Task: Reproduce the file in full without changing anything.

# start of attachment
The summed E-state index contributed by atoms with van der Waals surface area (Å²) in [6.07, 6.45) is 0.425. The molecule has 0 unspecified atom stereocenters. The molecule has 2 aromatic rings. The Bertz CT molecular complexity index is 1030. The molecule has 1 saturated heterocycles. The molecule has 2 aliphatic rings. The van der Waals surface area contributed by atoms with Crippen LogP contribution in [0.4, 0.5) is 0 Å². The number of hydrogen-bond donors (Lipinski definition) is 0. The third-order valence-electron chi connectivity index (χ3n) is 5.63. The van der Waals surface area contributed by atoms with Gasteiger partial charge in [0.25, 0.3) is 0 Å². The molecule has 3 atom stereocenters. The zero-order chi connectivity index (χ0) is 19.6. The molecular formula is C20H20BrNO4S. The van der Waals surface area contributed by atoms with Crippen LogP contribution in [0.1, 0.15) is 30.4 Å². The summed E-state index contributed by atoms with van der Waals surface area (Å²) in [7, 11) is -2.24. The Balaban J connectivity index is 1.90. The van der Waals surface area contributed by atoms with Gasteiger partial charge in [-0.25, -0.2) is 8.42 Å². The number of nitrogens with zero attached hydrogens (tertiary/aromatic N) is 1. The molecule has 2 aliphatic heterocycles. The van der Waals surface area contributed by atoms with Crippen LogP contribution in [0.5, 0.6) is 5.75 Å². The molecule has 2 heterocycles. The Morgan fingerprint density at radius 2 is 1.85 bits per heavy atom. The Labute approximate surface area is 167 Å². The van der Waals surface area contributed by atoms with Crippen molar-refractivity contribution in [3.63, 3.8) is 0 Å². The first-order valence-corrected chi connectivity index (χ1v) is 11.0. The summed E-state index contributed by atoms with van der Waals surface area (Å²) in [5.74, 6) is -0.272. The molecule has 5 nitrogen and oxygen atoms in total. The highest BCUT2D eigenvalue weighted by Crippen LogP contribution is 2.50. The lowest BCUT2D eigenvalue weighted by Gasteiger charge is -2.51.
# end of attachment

The summed E-state index contributed by atoms with van der Waals surface area (Å²) in [6.07, 6.45) is 0.425. The molecule has 0 unspecified atom stereocenters. The molecule has 2 aromatic rings. The Bertz CT molecular complexity index is 1030. The molecule has 1 saturated heterocycles. The molecule has 2 aliphatic rings. The van der Waals surface area contributed by atoms with Crippen LogP contribution in [0.4, 0.5) is 0 Å². The number of hydrogen-bond donors (Lipinski definition) is 0. The third-order valence-electron chi connectivity index (χ3n) is 5.63. The van der Waals surface area contributed by atoms with Gasteiger partial charge in [0.25, 0.3) is 0 Å². The molecule has 3 atom stereocenters. The zero-order chi connectivity index (χ0) is 19.6. The molecular formula is C20H20BrNO4S. The van der Waals surface area contributed by atoms with Crippen LogP contribution in [0.1, 0.15) is 30.4 Å². The summed E-state index contributed by atoms with van der Waals surface area (Å²) in [7, 11) is -2.24. The Balaban J connectivity index is 1.90. The van der Waals surface area contributed by atoms with Gasteiger partial charge in [-0.25, -0.2) is 8.42 Å². The number of nitrogens with zero attached hydrogens (tertiary/aromatic N) is 1. The molecule has 2 aliphatic heterocycles. The van der Waals surface area contributed by atoms with Crippen LogP contribution in [0.5, 0.6) is 5.75 Å². The molecule has 2 heterocycles. The Morgan fingerprint density at radius 2 is 1.85 bits per heavy atom. The Labute approximate surface area is 167 Å². The van der Waals surface area contributed by atoms with Crippen molar-refractivity contribution in [3.63, 3.8) is 0 Å². The first-order valence-corrected chi connectivity index (χ1v) is 11.0. The summed E-state index contributed by atoms with van der Waals surface area (Å²) in [5.74, 6) is -0.272. The molecule has 5 nitrogen and oxygen atoms in total. The highest BCUT2D eigenvalue weighted by Crippen LogP contribution is 2.50. The lowest BCUT2D eigenvalue weighted by Gasteiger charge is -2.51.